A New Brunswick environmental group told Alberta’s top court that the federal government should be allowed to set a minimum price on carbon to protect against the climate emergency.
The Alberta Court of Appeal heard the case from December 16–18, which pitted Canada against Alberta.
Canada’s position was that climate change is a national concern, giving it the power to set a minimum price on carbon. Alberta’s stance was that a minimum price on carbon is unconstitutional because it interferes with provincial powers. There were intervenors on both sides, with the New Brunswick Anti Shale Gas Alliance (NBASGA) joining Canada under an umbrella of environmental groups called Climate Justice.
NBASGA spokesperson Jim Emberger explained that the group got involved as part of its mandate to promote the transition to clean energy and combat climate change.
Canada regulates greenhouse gas emissions through the Greenhouse Gas Pollution Pricing Act (GGPPA). Lawyers for Canada argued that climate change is a matter of national concern, and “an urgent threat to humanity” and that emissions are not confined by provincial borders, giving it the power to put a minimum price on carbon. They added that the federal minimum price would still enable the provinces to regulate other aspects of carbon pricing.
Alberta lawyers argued that a minimum price on carbon would unconstitutionally tread on provincial powers to regulate natural resource development and the generation of electricity. They argued that allowing Canada to use “national concern” for carbon pricing would open the door to Canada treading on other areas of provincial jurisdiction. Alberta was joined by Ontario, Saskatchewan and New Brunswick as intervenors.
The constitutionality of the GGPPA was also in Canadian courts in May in Saskatchewan and June in Ontario this past year. Both ruled in favour of Canada in split decisions.
“The climate emergency is a situation that has never been faced by any government until now and certainly wasn’t envisioned by the framers of our Constitution. It is a national concern and the national government should have the tools to address it,” explained Emberger.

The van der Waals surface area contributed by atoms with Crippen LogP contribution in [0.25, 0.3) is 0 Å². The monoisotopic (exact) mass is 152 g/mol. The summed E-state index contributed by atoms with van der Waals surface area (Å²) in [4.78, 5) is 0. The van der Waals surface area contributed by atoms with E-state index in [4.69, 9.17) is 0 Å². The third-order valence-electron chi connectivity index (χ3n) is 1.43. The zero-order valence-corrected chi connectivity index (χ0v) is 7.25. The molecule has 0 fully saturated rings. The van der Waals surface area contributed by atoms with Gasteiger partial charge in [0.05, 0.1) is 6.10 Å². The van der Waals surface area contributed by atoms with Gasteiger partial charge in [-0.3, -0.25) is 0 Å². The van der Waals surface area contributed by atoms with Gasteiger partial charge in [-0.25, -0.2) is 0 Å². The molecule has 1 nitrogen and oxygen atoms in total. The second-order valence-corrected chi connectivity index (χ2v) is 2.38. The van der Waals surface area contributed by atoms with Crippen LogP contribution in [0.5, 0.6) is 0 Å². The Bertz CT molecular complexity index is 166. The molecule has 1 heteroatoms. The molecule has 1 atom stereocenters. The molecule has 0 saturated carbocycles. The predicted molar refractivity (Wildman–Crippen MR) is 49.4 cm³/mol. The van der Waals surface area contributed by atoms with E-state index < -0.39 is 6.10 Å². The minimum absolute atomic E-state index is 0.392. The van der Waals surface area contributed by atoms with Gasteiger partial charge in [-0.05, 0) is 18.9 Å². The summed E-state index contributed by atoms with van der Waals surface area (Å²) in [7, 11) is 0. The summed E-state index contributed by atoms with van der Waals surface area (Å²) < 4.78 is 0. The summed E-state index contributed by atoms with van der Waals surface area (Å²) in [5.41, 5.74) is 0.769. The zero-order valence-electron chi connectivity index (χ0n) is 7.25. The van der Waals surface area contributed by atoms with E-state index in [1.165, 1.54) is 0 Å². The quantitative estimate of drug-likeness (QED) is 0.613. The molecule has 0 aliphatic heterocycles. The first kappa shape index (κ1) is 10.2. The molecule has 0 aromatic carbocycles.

Climate Justice also raised two additional issues to support the Canada’s jurisdiction on carbon pricing. One was the precautionary principle which states that the government must take cost effective measures to combat a serious threat of irreversible damage, even if there isn’t full scientific certainty. The second was the obligation of the government under section 7 of the Canadian Charter of Rights and Freedoms to take action to prevent endangerment to the life of people in Canada as a result of climate change.
The federal government’s regulations set a limit of carbon emissions at 420 tonnes of CO2 per gigawatt hour. The price of carbon for exceeding the limit is $20 per tonne exceeding the limit in 2019, rising by $10 each year to $50 per tonne in 2022.
Emberger considers carbon pricing one of the effective tool available to respond to the climate emergency, but views the court case as more useful for establishing the federal government’s jurisdiction to take action on climate change.
“We’re under no illusion that the plan that Canada has now is sufficient to do the job … There are some people who say that (the carbon price) needs to be $250 – 300 per tonne … Why we’re in court is to establish the position that (the federal government has) the right to set minimum standards whether it’s carbon pricing or something else. That’s more our position than the fact that we think that this is going to be some silver bullet that’s going to solve our problems.”
The Alberta case came just days after the conclusion of the COP25 climate summit in Madrid, considered a failure by those who want meaningful action on climate change. UN Secretary General Antonio Guterres said he was “disappointed” by the results. There were no concrete commitments to reductions by countries there was no agreement on international carbon markets. Meanwhile, direct action environmental group Extinction Rebellion dumped horse manure outside the conference to protest the lack of meaningful action.
Emberger emphasized the warning by scientists that emissions have to reduced faster than previously called for. “We have to reduce by 7% per year. That’s more than anyone dreamed. But we have to find ways to do that.”
He sees the courts as the venue where action on climate change can be forced.
“It seems like right now that’s where the only action is. Governments around the world seem to be dropping the ball.”
Alberta’s top court judges expected that they would need at least a couple of days to reach a decision. The constitutionality of Canada’s carbon pricing will be at the Supreme Court of Canada in March 2020.
Asaf Rashid is a lawyer and long-time community organizer.